cataclysm80 wrote:The German with French copyright test prints have a slightly lighter colored back than regular cards.
BEB = Blue Elemental Blast (It was to much to type out on the picture.)
This Mesa Pegasus/Scryb Sprite is one of the cards from Amy Weber.

I've used a loupe to look very closely at the card edges, and comparing them to regular cards with blue layer cardstock, along with Traditional Chinese 4th edition cards which use a black layer cardstock.
All three of these German with French copyright test prints appear to have black layer cardstock.

I dislike the bend test. It stresses the fibers of the card. If you bend anything enough times, it will eventually fail the bend test. Card stock thickens and stiffens with age & humidity, and real cards sometimes fail the bend test. I will continue to suggest that people do not do the bend test.
I have just tried the bend test on my BEB/Unholy test print, & my Samite/Grizzly test print. Corner to corner, all the way until they touched. No creases. Both came back flat and are just fine.

Enrico has successfully bend tested an Amy Weber Mesa Pegasus/Scryb Sprite already, so I didn't feel the need to try mine.

Tav

Image
After our long chat about those, we definately need to try to solve that mystery. As I own, a bunch of those, I will take HQ scans of the backs, I send you already some of them and use a precision scale in a way that we could spot hopefully the difference between what I believe was different runs of Test Printings. As I don't own any of the Walfdeen from Amy or the newest batch that shows up those last years with the same regular back, only some from might be the very first batch with so many variations on the backs. Maybe, we would be able to tell if there was difference in the cardstock used in those Test Prints, why some can go through the bend test while others don't, then we will update the info accordingly to the results. It will be more difficult to find out why Only one Artist did received 50 of them as a finished product, why one owner have 17 BEB/Unholy test print, cause some others are amazingly scarce to find up to know and to estimate that 17 to 50 of each test prints exist is a wrong info to provide till we know more about it.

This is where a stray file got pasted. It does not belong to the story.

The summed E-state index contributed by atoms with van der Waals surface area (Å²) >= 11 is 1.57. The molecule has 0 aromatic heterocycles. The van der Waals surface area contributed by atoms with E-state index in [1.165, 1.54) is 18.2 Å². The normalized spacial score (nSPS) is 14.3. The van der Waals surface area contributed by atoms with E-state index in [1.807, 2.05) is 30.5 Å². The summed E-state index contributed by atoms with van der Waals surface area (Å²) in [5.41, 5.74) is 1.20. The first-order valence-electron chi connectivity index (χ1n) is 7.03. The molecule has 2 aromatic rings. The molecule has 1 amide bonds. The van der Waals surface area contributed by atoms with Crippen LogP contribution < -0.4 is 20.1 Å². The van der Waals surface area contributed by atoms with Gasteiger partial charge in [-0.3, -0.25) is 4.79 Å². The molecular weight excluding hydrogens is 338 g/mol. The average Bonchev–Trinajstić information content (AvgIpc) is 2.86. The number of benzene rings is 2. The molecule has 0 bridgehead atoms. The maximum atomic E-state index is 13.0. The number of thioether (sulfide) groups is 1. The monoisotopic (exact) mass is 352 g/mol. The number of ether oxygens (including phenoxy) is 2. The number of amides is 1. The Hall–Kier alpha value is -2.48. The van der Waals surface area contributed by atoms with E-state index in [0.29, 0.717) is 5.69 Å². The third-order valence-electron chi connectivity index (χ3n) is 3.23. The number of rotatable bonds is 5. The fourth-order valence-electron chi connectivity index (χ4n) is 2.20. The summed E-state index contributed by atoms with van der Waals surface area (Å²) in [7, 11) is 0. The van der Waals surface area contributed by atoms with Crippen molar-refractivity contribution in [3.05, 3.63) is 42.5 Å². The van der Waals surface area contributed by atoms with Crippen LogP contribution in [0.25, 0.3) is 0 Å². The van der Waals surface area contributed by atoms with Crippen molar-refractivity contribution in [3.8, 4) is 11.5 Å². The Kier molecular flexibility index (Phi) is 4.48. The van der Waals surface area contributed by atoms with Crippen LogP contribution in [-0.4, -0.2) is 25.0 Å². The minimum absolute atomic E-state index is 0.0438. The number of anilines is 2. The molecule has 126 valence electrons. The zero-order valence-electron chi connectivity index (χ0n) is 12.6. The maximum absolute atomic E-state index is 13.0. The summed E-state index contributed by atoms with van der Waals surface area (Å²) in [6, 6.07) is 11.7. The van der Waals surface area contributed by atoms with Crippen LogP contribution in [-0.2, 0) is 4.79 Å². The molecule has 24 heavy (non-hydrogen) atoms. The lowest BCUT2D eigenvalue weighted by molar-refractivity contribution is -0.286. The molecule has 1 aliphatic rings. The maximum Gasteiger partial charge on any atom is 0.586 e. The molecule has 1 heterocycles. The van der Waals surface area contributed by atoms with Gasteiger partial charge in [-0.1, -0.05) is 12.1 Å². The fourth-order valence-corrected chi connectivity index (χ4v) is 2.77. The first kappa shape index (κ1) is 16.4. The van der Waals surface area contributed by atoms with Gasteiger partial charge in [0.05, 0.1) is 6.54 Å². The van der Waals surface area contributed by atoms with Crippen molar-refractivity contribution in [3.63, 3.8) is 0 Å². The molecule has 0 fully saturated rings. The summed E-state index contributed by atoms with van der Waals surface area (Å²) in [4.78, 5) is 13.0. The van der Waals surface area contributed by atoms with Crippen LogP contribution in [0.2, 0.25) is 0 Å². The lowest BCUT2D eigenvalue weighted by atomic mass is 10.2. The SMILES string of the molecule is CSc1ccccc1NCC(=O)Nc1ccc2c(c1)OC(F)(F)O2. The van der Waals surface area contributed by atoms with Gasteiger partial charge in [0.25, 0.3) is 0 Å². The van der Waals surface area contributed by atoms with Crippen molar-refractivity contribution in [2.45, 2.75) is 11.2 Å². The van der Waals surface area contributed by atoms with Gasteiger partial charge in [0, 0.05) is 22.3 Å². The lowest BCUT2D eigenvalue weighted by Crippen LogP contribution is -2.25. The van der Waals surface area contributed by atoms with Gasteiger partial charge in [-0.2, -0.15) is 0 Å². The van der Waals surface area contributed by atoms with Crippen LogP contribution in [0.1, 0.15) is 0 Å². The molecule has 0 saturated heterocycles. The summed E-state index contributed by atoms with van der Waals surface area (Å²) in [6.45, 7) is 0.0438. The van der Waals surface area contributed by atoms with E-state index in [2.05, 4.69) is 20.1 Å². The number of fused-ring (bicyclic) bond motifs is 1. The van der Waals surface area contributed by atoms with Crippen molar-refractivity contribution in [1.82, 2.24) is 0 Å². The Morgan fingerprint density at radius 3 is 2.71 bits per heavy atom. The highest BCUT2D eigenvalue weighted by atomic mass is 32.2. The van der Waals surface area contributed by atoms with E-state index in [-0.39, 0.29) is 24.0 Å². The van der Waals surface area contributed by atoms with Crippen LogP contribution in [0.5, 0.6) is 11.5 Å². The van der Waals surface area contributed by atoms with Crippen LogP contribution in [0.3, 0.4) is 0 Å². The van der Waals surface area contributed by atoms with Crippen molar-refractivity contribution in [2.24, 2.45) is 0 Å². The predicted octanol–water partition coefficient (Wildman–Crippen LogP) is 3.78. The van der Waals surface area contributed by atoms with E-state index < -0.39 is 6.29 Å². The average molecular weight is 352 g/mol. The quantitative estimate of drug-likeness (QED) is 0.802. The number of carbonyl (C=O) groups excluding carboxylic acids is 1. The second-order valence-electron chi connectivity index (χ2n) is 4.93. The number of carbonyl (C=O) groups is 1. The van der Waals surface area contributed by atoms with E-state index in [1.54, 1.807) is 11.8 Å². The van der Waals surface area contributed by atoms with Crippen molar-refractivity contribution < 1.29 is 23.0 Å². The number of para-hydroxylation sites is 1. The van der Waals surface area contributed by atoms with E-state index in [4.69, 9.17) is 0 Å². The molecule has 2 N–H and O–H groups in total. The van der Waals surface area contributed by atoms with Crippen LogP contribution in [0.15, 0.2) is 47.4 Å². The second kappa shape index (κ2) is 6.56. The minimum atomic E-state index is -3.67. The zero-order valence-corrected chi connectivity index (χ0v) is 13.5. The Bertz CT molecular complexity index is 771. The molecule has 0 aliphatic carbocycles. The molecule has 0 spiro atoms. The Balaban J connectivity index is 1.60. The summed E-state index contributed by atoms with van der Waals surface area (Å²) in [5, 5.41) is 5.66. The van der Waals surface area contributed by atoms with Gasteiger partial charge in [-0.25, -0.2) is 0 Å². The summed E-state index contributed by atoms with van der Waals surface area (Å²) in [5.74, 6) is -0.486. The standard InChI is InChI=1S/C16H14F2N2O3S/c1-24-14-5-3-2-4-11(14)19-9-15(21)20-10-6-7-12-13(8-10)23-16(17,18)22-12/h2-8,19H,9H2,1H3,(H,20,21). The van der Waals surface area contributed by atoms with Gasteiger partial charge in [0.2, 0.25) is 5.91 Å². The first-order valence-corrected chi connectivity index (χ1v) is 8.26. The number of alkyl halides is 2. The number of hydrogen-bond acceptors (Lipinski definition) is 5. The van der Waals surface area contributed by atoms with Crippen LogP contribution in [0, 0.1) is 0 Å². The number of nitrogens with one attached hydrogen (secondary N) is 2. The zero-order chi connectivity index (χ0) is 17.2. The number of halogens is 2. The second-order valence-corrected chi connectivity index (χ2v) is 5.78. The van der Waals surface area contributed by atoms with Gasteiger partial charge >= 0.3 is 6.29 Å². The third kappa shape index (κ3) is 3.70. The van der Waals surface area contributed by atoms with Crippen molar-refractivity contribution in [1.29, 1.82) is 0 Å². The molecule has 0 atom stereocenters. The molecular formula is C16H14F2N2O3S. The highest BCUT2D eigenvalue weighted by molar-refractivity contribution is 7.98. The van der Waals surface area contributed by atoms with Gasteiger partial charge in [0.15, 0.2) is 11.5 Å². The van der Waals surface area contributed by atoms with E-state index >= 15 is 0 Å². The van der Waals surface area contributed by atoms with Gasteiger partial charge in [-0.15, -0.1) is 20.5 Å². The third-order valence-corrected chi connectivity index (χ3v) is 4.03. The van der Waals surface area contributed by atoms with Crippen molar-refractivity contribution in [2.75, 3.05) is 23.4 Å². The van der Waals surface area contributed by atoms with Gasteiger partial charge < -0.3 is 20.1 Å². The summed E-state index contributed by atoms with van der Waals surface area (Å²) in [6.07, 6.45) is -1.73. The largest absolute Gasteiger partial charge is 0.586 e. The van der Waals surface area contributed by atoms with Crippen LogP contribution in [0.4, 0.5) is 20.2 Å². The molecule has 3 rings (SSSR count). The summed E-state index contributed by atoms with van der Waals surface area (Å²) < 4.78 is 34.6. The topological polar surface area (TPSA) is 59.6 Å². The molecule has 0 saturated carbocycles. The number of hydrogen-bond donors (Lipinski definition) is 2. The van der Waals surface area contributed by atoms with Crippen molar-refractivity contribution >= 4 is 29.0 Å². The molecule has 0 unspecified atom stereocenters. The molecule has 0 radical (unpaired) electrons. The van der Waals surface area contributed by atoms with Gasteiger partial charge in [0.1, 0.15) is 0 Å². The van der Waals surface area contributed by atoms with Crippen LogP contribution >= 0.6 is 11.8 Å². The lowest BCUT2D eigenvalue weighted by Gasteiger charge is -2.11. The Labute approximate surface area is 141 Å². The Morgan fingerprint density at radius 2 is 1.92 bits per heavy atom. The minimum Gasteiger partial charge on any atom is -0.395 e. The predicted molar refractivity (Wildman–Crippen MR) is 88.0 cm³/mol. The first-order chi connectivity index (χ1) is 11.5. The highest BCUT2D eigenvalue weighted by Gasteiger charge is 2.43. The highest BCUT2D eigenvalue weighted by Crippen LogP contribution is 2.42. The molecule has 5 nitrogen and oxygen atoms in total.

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Re: Unlimited, Summer, 4th Edition and French/German Test Prints

Post by cataclysm80 » Tue Dec 29, 2015 4:24 am

dragsamou wrote: I agree with you about the Unlimited very little planning or design, it was confirmed to me as well. Regarding the "Unlimited" Test print, I did add that info coming from the owner of the card, as you know, I rely on what members are telling me from info that was provided to them years ago, but whenever we have proof that the primary info was inaccurate, I always update it with the latest one, I have done that so many times already. I don't own the 2 cards, and it was sent to me as pics not scans, but I will gladly send you the original pics not cropped so you can have a better look at them.
It would be nice to look at the original pics not cropped.
The photo is probably not good enough to see the kind of detail that I'd be looking for, but it couldn't hurt to look.